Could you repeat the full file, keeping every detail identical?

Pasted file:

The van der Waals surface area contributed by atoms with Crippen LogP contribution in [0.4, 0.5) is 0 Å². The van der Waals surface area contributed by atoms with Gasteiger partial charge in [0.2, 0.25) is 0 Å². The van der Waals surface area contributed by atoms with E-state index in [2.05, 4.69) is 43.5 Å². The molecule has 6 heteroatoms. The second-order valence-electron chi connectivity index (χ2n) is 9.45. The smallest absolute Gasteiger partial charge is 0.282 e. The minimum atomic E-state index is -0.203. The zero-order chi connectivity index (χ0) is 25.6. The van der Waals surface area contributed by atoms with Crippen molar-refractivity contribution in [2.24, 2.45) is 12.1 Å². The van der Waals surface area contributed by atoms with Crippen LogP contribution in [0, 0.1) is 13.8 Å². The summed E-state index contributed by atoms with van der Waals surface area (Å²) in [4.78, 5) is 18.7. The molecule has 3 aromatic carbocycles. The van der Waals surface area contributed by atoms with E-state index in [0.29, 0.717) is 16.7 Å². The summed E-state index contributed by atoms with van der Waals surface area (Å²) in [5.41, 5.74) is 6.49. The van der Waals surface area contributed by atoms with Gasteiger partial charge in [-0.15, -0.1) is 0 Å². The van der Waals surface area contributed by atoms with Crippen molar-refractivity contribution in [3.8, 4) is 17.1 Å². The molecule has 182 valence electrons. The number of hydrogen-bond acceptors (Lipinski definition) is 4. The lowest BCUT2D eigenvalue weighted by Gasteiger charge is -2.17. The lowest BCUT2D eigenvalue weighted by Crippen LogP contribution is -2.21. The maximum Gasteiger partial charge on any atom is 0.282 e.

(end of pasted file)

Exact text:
The van der Waals surface area contributed by atoms with Crippen LogP contribution in [0.4, 0.5) is 0 Å². The van der Waals surface area contributed by atoms with Gasteiger partial charge in [0.2, 0.25) is 0 Å². The van der Waals surface area contributed by atoms with E-state index in [2.05, 4.69) is 43.5 Å². The molecule has 6 heteroatoms. The second-order valence-electron chi connectivity index (χ2n) is 9.45. The smallest absolute Gasteiger partial charge is 0.282 e. The minimum atomic E-state index is -0.203. The zero-order chi connectivity index (χ0) is 25.6. The van der Waals surface area contributed by atoms with Crippen molar-refractivity contribution in [2.24, 2.45) is 12.1 Å². The van der Waals surface area contributed by atoms with Crippen LogP contribution in [0, 0.1) is 13.8 Å². The summed E-state index contributed by atoms with van der Waals surface area (Å²) in [4.78, 5) is 18.7. The molecule has 3 aromatic carbocycles. The van der Waals surface area contributed by atoms with E-state index in [0.29, 0.717) is 16.7 Å². The summed E-state index contributed by atoms with van der Waals surface area (Å²) in [5.41, 5.74) is 6.49. The van der Waals surface area contributed by atoms with Gasteiger partial charge in [-0.15, -0.1) is 0 Å². The van der Waals surface area contributed by atoms with Crippen molar-refractivity contribution in [3.8, 4) is 17.1 Å². The molecule has 182 valence electrons. The number of hydrogen-bond acceptors (Lipinski definition) is 4. The lowest BCUT2D eigenvalue weighted by Gasteiger charge is -2.17. The lowest BCUT2D eigenvalue weighted by Crippen LogP contribution is -2.21. The maximum Gasteiger partial charge on any atom is 0.282 e.